The nights will never have been darker, take out the packets of blotting paper: Régine has passed away.
Aged 92, the Queen of the Night, a flamboyant personality by day too, left us just two years after the death of her younger brother, Maurice Bidermann. The clothes of light, the jewels and the boa will remain in the closet, but the tributes of the orphans of this great lady of heart will not fail to rain.
We certainly never knew who Zoa was, but Régine, we knew her well. And for good reason: boss of anthology clubs, singer, friend of the stars and star surrounded by friends, businesswoman, actress, reality TV candidate, the native of Anderlecht, Parisian and Tropézienne by adoption and godmother of the world’s jet set has been a must for more than six decades, since the opening in 1956 of its very first nightclub, Chez Régine, in the heart of the bustling district of Saint-Germain-des-Prés. They are few, those who have made a first name without needing a name, and already theirs – that of a born queen: “regina”, in Latin – is then at the top of the poster – to paraphrase a tube by Charles Aznavour, who will write to him a few years after the mischievous song Nounours (1965).
Born on December 26, 1929 in Anderlecht, Belgium, to Polish Jewish parents who had returned from Argentina, Régine Zylberberg met Paris at the age of 3, but, after their mother returned to Latin America, various pensions punctuated her childhood and that of his brother Maurice. During the Second World War, it was in the South, where she would return later (the Nîmes years…), that her gift for singing and partying was revealed while her father, an inveterate player, frothed entire nights the casino of Aix-en-Provence. Then, the war having ended, he entrusted her with the management of the café he opened in Paris and she fell in love with the sounds and dances of the moment, straight from across the Atlantic. Her frequentation of the Côte d’Azur, where she officiated for a time as a saleswoman, her stars on the go and her clubs where it is good to be seen, in the early 1950s, will complete her profile as queen of the party: in 1956 was born rue du Four in Paris Chez Régine, the first of the many highly prized clubs that the one who was immediately nicknamed “The Queen of the Night” would lead around the world (from Nîmes, and her excessive parties at the Cheval Blanc Régine’s Hotel scenographed by Starck and Wimotte, in… New York, Miami, Rio de Janeiro, Istanbul, Kuala Lumpur…), times and fashions. Until the mid-2000s, when, at the age of 70, the icon of jet-set nights ceased its activities. Which did not prevent him, in 2009, from savoring a sort of jubilee in his club on rue de Ponthieu, a stone’s throw from the Champs-Elysées, for the release of a perfume and the promotion of an album of duets. tasty, Regine’s Duets.
Because, no more than the spirit of the party, the love of singing born in childhood and consecrated in 1967 by the Charles-Cros Academy has never left her, leading her to the most prestigious stages, from the Olympia at Carnegie Hall, until a final tour in 2016, and the guests of that evening could no doubt testify to this even today. For her Duets, 54 years after Aznavour’s Nounours, Henri Salvador’s Forget Me and Gainsbourg’s Les P’tits papiers, Régine offered in particular a gentle crumpling of crumpled voices with Jane Birkin to resume The Little Papers of Serge, a peak of suave naughtiness with Edouard Baer (Open your mouth, close your eyes), cheeky and sulfurous jewels with Bernard Lavilliers (L’Emmerdeuse) and Arthur H (Capone and his little Phyllis), festive caviars with Didier Wampas (La Grande Zoa) and Cali (J’viens danser), and, unmissable, a revisited I Will Survive with Julia Migenes.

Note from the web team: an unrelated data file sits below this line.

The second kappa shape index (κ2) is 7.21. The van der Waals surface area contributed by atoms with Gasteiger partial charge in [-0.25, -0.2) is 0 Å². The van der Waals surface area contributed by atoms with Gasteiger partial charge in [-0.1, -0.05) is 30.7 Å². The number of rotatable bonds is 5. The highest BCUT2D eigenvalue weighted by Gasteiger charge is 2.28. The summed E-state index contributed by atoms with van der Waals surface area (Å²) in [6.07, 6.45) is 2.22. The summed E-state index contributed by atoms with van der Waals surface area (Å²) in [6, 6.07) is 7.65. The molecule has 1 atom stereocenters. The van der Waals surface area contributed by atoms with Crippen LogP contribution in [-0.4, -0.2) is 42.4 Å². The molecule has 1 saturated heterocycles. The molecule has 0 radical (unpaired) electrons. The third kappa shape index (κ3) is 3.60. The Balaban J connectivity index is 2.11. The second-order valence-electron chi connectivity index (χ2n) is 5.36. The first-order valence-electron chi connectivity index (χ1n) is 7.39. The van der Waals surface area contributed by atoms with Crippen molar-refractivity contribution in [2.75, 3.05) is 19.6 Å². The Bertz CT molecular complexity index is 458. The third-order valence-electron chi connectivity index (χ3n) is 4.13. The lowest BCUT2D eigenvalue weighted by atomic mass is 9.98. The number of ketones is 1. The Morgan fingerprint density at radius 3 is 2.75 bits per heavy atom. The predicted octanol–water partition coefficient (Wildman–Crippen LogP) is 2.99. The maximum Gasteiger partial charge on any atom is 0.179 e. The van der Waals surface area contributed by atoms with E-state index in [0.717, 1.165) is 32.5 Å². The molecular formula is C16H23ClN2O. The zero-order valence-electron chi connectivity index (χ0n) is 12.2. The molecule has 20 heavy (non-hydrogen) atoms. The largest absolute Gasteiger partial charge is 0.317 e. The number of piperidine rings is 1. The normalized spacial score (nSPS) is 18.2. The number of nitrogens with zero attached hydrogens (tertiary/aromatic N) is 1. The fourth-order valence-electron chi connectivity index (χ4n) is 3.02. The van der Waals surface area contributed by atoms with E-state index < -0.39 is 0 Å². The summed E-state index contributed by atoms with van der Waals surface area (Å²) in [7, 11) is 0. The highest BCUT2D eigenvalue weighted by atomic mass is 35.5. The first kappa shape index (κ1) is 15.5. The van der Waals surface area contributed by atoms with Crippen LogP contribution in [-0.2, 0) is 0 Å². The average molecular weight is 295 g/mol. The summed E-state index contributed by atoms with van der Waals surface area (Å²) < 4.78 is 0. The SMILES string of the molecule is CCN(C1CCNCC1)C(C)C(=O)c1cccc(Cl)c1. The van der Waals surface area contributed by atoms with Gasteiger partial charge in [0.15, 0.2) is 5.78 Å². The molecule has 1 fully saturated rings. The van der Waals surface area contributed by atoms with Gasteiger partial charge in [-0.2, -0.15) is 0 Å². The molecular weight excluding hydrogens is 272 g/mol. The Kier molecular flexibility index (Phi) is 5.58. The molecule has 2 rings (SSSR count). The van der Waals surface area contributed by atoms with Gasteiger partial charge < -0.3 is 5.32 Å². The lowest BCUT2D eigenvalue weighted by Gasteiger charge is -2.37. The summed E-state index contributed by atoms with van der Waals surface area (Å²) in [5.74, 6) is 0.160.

“We can dream, daydream about what we would have liked to be“, sang Régine in Gueule de nuit, written by Barbara. She, she will have been a lot. Including actress, between Jean-Louis Trintignant and Romy Schneider in The train (1973) by Pierre Granier-Deferre, facing the Ripoux (1984) Philippe Noiret and Thierry Lhermitte for Claude Zidi… The youngest were even able to discover her on the small screen in 2005 in the reality TV game La Ferme Celebrities, in which she took part for the benefit of the association SOS Drogue International , which she had founded 20 years earlier. We could even have known her in 2006 as a theater actress, if a heart attack had not made her participation in a play by Laurent Ruquier impossible.
Régine was the mother of a son, the great journalist emeritus Lionel Rotcage, from her first marriage. Carried away in 2006 at the age of 58 by lung cancer, she dedicated the book To you Lionel, my son (Flammarion) to him in 2010. She had married in second marriage in 1969 Roger Choukroun, with for witness one of her friends of the first hour, known as the white wolf Chez Régine, Françoise Sagan.
“Don’t look for mystery, I don’t have one. I have a good character, but don’t, Don’t push grandma with a misstep, ah“, sang Régine again according to the words of Barbara. A very Parisian banter, a very southern sun, an energy of feria and the aura of a planetary star: the Queen is dead, but as long as she is loved, she will survive. “We can dream, daydream about what we would have liked to be, to be, but it’s done, it’s classified. it’s not so bad perhaps, to be here at the end of the day, face of love, it’s almost night, face of night. In a dress of light, I’ll be on my business, come“. And a whiskey for his boa.